2017-18 Kia Season Preview

One Team, One Stat -- Dribble-happy Toronto Raptors record a historically low assist percentage

John Schuhmann

John Schuhmann

NBA.com’s John Schuhmann gets you ready for the 2017-18 season with a key stat for each team in the league and shows you why it matters. Today, we look at the Toronto Raptors, who were historically bad at assisting one another.


The Toronto Raptors assisted on just 47 percent of their field goals last season.

Lowest percentage of field goals assisted, last 40 years


That wasn’t just the lowest assist percentage last season. It was the lowest assist percentage of any team in the last 27 years.

The Raptors’ two All-Stars, DeMar DeRozan and Kyle Lowry, along with third guard Cory Joseph, dominated the ball again. The trio was assisted on just 26 percent of their buckets and accounted for 62,861 dribbles, 77 percent of the Raptors’ total and almost as many as the Golden State Warriors had as a team (64,174).

DeRozan and Lowry did the bulk of their work off the dribble, and they were generally good at it. The Raptors led the league in the percentage of their possessions that were pick-and-roll ball-handler possessions, and their 0.95 points per possession on those were tied for the league’s best mark.

DeRozan took 160 more pull-up, 2-point jumpers than any other player in the league. He was one of *four players who took at least 100 pull-up jumpers and 100 catch-and-shoot jumpers and had a higher effective field goal percentage on the pull-ups (43.2 percent) than on the catch-and-shoot attempts (42.0 percent). Both of those numbers are well below the league average effective field goal percentage (51.4 percent), but DeRozan’s ability to get to the line put him right around the league average in regard to scoring efficiency.

* The others: Paul Millsap, Elfrid Payton and Evan Turner.

Lowry, meanwhile, shot 42.2 percent on pull-up 3-pointers, the best mark among 11 players who attempted at least 200. Yes, better than Stephen Curry (36.6 percent).

It guard-heavy, off-the-dribble stuff worked fine in the regular season, when the Raptors ranked sixth in offensive efficiency. They’re one of only three teams (the Clippers and Spurs are the others) that have ranked in the top 10 on that end of the floor in each of the last four seasons.

But in the playoffs, Toronto has consistently taken a huge step backward offensively. As playoff defenses have loaded up on their guards, the Raptors have been unable to adjust. They’ve ranked 15th, 12th and 14th in offensive efficiency in the last three postseasons, scoring 9.1 fewer points per 100 possessions than they have in the regular season over that time.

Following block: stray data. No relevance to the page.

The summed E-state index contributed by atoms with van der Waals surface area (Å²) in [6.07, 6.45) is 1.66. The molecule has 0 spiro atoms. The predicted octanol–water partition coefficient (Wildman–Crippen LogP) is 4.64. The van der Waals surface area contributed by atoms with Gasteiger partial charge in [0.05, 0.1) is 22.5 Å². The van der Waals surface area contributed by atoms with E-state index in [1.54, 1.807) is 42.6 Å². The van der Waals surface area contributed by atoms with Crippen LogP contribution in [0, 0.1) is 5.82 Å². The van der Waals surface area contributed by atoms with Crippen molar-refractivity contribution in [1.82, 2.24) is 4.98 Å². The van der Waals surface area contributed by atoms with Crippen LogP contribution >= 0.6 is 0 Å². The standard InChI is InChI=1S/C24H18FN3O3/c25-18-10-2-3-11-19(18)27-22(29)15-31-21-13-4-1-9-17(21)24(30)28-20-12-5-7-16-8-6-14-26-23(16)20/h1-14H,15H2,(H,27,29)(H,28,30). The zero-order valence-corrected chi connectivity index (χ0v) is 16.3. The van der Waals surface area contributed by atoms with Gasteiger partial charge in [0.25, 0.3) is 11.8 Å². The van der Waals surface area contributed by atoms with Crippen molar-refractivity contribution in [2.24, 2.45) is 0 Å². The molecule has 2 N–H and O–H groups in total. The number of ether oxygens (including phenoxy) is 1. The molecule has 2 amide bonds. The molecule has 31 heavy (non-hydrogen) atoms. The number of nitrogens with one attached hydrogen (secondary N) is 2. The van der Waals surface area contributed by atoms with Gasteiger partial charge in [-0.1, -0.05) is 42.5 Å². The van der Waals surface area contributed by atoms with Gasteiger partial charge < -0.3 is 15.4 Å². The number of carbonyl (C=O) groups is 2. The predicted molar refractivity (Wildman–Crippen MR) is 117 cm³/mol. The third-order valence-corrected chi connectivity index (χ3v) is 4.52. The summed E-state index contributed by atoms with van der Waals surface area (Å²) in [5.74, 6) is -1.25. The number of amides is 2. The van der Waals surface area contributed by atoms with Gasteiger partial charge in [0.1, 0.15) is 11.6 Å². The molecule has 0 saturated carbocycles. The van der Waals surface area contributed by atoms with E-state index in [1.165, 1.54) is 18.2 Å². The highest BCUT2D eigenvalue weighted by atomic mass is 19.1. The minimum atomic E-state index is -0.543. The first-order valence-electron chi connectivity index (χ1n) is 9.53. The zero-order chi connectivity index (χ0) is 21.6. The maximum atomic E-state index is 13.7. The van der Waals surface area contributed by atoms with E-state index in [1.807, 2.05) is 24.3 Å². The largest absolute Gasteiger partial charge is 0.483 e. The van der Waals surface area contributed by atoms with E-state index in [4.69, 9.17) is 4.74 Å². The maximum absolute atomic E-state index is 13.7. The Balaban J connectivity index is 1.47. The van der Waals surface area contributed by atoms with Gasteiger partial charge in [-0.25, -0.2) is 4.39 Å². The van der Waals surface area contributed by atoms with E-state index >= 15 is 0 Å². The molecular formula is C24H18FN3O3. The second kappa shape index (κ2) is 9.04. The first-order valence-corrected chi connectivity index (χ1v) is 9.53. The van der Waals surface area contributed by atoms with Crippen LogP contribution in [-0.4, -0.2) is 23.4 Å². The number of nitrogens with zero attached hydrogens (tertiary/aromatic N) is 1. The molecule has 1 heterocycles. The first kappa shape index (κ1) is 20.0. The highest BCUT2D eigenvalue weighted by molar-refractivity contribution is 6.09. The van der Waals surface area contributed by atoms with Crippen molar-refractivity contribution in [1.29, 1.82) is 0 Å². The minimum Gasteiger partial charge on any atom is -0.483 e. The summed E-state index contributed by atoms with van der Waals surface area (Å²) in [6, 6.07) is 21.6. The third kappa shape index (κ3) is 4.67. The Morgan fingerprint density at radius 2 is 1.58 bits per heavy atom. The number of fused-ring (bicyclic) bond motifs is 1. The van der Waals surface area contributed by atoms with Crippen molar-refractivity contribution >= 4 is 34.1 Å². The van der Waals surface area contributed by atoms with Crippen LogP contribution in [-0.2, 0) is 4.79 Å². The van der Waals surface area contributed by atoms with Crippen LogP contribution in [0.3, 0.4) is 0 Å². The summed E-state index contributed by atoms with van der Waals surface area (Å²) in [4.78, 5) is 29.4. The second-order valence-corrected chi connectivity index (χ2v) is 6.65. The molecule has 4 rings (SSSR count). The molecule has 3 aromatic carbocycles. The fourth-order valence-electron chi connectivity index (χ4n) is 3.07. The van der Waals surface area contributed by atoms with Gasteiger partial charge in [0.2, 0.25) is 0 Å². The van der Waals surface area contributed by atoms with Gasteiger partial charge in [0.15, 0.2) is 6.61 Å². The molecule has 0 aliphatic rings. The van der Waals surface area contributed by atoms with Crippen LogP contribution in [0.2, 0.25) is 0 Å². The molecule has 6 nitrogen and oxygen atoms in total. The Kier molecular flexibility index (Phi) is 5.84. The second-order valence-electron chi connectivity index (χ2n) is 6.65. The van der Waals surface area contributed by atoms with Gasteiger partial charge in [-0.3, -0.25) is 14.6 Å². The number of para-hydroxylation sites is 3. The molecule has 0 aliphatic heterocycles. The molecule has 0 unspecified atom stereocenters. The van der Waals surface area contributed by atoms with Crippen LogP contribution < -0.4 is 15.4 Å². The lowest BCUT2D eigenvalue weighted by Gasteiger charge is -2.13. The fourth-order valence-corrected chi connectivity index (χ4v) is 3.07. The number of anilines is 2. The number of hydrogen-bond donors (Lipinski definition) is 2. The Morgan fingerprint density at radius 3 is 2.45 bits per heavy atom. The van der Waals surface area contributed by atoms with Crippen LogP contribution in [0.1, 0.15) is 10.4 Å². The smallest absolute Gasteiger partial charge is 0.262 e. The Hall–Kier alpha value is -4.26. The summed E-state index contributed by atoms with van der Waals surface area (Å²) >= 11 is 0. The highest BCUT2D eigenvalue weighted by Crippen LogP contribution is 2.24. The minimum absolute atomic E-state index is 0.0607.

Over the last 20 years, there hasn’t been much of a correlation between a team’s assist rate and how much its offense improves or regresses in the playoffs. There have been low-assist teams that have improved and high-assist teams that have taken a step backward.

But after three straight years of significant drop-off, the Raptors believe they need to make changes to the way they play.

“We need [Lowry and DeRozan] both to take the pressure off themselves with the pass and trust the pass,” Raptors coach Dwane Casey told NBA.com’s Ian Thomsen this summer. “And it is not a head-knocking thing. Kyle understands.”

The Raptors tried to give their ball movement a boost the season before last. But their extra passes were generally inconsequential stuff at the beginning of a possession, leading to the same stuff from their guards off the dribble.

Through their first three preseason games, they’ve recorded assists on 54.5 percent (55/101) of their buckets, a rate which would have ranked 23rd last season. Some habits can be tough to break.

Raptors last five seasons


History: Season by season results | Advanced stats | Franchise leaders

2016-17: Team stats | Advanced splits | Player stats | Player shooting | Lineups

Playoffs: Team stats | Advanced splits | Player stats | Player shooting | Lineups


  1. Won five fewer games than they did in 2015-16 after seeing a win increase for five straight seasons.
  2. Only East team (and one of three teams overall) that ranked in the top 10 in both offensive and defensive efficiency last season.
  3. Went from fourth on offense and 16th on defense before the All-Star break to 13th on offense and fourth on defense after the break. Only the Spurs had a bigger post-break drop-off in OffRtg and only the Nets had a bigger post-break improvement in DefRtg.
  4. Led the league (for the second straight season) with 21 wins (they were 21-25) after trailing by 10 or more points. Were at their worst (minus-0.3 points per 100 possessions) in the first quarter, but were the best fourth quarter team in the league (plus-13.0). In the playoffs, they were 0-6 after trailing by 10 or more.
  5. Were just 2-5 when they had a rest advantage (playing after a day of rest against an opponent that was playing the second game of a back-to-back).

Raptors shooting stats


  1. Only team that was better than average in each of the offensive four factors (effective field goal percentage, offensive rebounding percentage, turnover rate and free throw rate).
  2. Have ranked in the top 10 in turnover rate (turnovers per 100 possessions) in each of the last five seasons and in the top 10 in free throw rate (FTA/FGA) in each of the last four.
  3. According to SportVU, they ran 73.6 ball screens per game, second only to Utah (74.2).
  4. Led the league with 24.2 points per game on drives. DeRozan (9.0) and Lowry (6.8) ranked second and 12th among individuals.